I love tamarillos. When I was young I used to cut them in half and dip the cut end into the sugar bowl (yes, right into it when mum wasn’t looking) and then spoon the insides out…..gorgeous!
Once called ‘tree tomatoes’ they are from the tomato family and even though they resemble a tomato on the inside (very fleshy with a lot of edible seeds), if you’ve tried them you know they taste nothing alike. If you are not familiar with them they are an egg-shaped, deep red, rather stunning looking fruit. Their skins are tough, sour and inedible and their taste reminds me of a feijoa in the way that they are sweet but also very sharp at the same time.
I’ve planted a wee tree and I just can’t wait for it to produce some of these beauties!
These muffins were inspired by my favourite bakers, Alison & Simon Holst’s ‘upside down nectarine muffins’. These are not the prettiest looking muffins I’ve ever baked…..but they are upside down after all! Looking at them when they came out of the oven I was thinking they weren’t going to make the cut but when I flipped them out…..wow, they looked gorgeous and tasted just as good!
So here they are…..
1 ½ teaspoons orange zest (from ½ large or 1 small orange)
1 ½ cups walnut pieces or halves
2 medium/large or 3 small tamarillos
¼ cup + 2 tablespoons brown sugar
90 g / 6 tablespoons butter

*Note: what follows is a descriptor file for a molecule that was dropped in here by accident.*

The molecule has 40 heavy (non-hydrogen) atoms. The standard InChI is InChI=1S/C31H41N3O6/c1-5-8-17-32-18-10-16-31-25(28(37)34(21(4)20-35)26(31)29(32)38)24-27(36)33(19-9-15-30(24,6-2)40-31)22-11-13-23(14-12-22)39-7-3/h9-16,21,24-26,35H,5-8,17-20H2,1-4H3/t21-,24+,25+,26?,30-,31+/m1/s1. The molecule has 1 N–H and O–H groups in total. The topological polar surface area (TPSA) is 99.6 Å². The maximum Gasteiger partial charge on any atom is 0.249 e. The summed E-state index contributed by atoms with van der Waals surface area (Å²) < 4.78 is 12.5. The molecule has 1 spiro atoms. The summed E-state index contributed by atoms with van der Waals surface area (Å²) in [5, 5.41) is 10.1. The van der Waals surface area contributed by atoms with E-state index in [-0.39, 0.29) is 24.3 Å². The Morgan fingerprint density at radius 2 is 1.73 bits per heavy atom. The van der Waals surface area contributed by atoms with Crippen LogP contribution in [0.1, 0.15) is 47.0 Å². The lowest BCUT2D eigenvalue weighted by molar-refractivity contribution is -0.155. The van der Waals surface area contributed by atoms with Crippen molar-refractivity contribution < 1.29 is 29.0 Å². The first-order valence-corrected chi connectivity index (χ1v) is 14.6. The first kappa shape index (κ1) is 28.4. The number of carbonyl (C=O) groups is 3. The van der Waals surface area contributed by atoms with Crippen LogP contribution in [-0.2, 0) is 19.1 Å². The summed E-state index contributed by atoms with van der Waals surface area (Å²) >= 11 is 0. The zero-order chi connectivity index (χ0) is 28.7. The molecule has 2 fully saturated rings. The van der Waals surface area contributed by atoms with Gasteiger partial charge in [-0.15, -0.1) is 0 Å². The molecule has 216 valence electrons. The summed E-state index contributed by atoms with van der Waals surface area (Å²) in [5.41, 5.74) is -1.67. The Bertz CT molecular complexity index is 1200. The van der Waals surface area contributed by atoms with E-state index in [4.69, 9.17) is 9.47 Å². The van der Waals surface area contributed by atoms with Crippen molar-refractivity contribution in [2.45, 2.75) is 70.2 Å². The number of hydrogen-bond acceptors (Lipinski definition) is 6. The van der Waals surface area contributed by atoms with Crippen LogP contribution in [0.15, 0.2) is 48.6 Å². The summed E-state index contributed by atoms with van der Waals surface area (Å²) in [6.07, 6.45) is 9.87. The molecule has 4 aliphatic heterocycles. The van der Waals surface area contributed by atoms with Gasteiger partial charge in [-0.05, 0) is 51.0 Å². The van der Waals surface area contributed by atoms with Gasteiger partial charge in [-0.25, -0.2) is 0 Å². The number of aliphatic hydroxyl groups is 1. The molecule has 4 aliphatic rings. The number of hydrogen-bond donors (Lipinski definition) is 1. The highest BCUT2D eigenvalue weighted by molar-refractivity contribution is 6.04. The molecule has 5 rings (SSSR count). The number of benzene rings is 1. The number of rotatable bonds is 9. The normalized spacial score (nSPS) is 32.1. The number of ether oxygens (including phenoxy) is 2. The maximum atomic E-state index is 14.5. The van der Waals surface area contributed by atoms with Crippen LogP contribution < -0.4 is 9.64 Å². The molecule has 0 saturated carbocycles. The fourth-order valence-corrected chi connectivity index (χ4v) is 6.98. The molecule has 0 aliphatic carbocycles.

¾ cup castor sugar (superfine)
2 large eggs (I use size 7’s)
1 teaspoon vanilla extract
¼ cup canola oil
2 cups standard flour
2 teaspoons baking powder
1 teaspoon mixed spice
¾ cup natural, unsweetened yoghurt
Makes 6 large Texas-size or 12 standard-sized muffins
- I use castor sugar in most of my baking but you can just use standard white if that’s what you have in the cupboard.
First preheat your oven to 160°C fan bake oven or 180°C conventional oven, on bake, with a rack in the centre.
Measure out the butter and leave it out so it can warm up to room temperature.
Now zest the orange and leave it aside for now.
Place the walnut pieces on an oven tray (if you have halves roughly chop them up first).
When the oven is up to temperature toast the walnuts for 8 minutes (tossing half way through) or until they are about two shades darker. Also turn the oven off, you can turn it back on soon.
Next prepare the tamarillos. You could cut them in half and scoop the flesh out but because they are so expensive and my tree has not grown yet I don’t want to waste any so I peel them in the same way as I would tomatoes.
First, if you haven’t any ice on hand fill a small bowl with water (enough to cover the tamarillos) and place it in the freezer.
Next using a sharp knife cut a shallow cross into the bottom of each tamarillo.
Grab out a small saucepan and fill it with water, enough to cover the tamarillos (but don’t put them in just yet). then place the saucepan over a high heat and bring the water to the boil.
When it’s boiling, leave it boiling for just a minute while you fill a medium-sized bowl with again, enough water in it to cover the tamarillos, with a handful of ice thrown into it (or get the cold bowl of water from the freezer ready on the bench).
Then using tongs carefully place the tamarillos into the boiling water. Leave them in for 30 seconds or until the cross you cut starts to split open, whichever of these comes first (if you cook them too long the flesh will start cooking).